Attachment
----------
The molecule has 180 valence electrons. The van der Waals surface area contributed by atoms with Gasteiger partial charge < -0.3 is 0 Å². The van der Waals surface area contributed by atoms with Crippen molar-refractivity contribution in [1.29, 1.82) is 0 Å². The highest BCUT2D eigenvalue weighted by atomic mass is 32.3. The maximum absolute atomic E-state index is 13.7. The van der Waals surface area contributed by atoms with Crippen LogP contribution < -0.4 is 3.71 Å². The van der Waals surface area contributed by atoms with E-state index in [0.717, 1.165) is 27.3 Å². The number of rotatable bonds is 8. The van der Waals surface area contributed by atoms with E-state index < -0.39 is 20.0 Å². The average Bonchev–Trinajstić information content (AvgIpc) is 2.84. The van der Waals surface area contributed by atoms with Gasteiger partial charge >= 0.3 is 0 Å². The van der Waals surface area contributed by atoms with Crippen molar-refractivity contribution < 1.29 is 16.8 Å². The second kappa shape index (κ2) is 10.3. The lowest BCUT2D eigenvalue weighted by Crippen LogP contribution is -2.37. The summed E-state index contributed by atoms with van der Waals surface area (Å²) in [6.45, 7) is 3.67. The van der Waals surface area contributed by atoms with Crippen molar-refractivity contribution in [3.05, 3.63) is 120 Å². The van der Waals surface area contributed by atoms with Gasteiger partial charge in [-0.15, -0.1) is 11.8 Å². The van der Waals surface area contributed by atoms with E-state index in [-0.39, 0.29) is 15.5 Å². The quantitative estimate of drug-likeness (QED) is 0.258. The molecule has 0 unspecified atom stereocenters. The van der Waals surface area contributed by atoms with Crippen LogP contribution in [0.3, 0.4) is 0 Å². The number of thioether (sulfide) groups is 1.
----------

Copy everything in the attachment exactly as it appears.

The molecule has 180 valence electrons. The van der Waals surface area contributed by atoms with Gasteiger partial charge < -0.3 is 0 Å². The van der Waals surface area contributed by atoms with Crippen molar-refractivity contribution in [1.29, 1.82) is 0 Å². The highest BCUT2D eigenvalue weighted by atomic mass is 32.3. The maximum absolute atomic E-state index is 13.7. The van der Waals surface area contributed by atoms with Crippen LogP contribution < -0.4 is 3.71 Å². The van der Waals surface area contributed by atoms with E-state index in [0.717, 1.165) is 27.3 Å². The number of rotatable bonds is 8. The van der Waals surface area contributed by atoms with E-state index < -0.39 is 20.0 Å². The average Bonchev–Trinajstić information content (AvgIpc) is 2.84. The van der Waals surface area contributed by atoms with Gasteiger partial charge >= 0.3 is 0 Å². The van der Waals surface area contributed by atoms with Crippen molar-refractivity contribution < 1.29 is 16.8 Å². The second kappa shape index (κ2) is 10.3. The lowest BCUT2D eigenvalue weighted by Crippen LogP contribution is -2.37. The summed E-state index contributed by atoms with van der Waals surface area (Å²) in [6.45, 7) is 3.67. The van der Waals surface area contributed by atoms with Crippen molar-refractivity contribution in [3.05, 3.63) is 120 Å². The van der Waals surface area contributed by atoms with Gasteiger partial charge in [-0.15, -0.1) is 11.8 Å². The van der Waals surface area contributed by atoms with E-state index in [-0.39, 0.29) is 15.5 Å². The quantitative estimate of drug-likeness (QED) is 0.258. The molecule has 0 unspecified atom stereocenters. The van der Waals surface area contributed by atoms with Crippen LogP contribution in [0.3, 0.4) is 0 Å². The number of thioether (sulfide) groups is 1.